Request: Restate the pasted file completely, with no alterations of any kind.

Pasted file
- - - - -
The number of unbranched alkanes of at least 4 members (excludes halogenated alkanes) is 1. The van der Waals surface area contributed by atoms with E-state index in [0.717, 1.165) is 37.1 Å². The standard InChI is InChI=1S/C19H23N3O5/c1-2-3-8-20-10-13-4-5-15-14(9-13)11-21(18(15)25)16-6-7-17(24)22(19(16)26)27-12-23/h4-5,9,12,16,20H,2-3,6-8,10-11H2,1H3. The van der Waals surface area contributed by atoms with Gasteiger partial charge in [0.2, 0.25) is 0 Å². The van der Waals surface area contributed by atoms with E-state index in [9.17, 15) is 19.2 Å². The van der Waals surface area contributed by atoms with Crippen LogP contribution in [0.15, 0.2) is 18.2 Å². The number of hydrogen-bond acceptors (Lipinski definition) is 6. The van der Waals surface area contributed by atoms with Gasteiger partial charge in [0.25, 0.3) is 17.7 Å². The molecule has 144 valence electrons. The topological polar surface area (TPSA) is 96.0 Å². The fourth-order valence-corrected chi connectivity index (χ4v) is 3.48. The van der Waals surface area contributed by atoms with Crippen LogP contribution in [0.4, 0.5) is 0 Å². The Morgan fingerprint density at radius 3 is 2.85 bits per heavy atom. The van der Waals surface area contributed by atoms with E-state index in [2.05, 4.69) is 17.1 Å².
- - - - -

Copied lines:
The number of unbranched alkanes of at least 4 members (excludes halogenated alkanes) is 1. The van der Waals surface area contributed by atoms with E-state index in [0.717, 1.165) is 37.1 Å². The standard InChI is InChI=1S/C19H23N3O5/c1-2-3-8-20-10-13-4-5-15-14(9-13)11-21(18(15)25)16-6-7-17(24)22(19(16)26)27-12-23/h4-5,9,12,16,20H,2-3,6-8,10-11H2,1H3. The van der Waals surface area contributed by atoms with Gasteiger partial charge in [0.2, 0.25) is 0 Å². The van der Waals surface area contributed by atoms with E-state index in [9.17, 15) is 19.2 Å². The van der Waals surface area contributed by atoms with Crippen LogP contribution in [0.15, 0.2) is 18.2 Å². The number of hydrogen-bond acceptors (Lipinski definition) is 6. The van der Waals surface area contributed by atoms with Gasteiger partial charge in [0.25, 0.3) is 17.7 Å². The molecule has 144 valence electrons. The topological polar surface area (TPSA) is 96.0 Å². The fourth-order valence-corrected chi connectivity index (χ4v) is 3.48. The van der Waals surface area contributed by atoms with Crippen LogP contribution in [0.4, 0.5) is 0 Å². The Morgan fingerprint density at radius 3 is 2.85 bits per heavy atom. The van der Waals surface area contributed by atoms with E-state index in [2.05, 4.69) is 17.1 Å².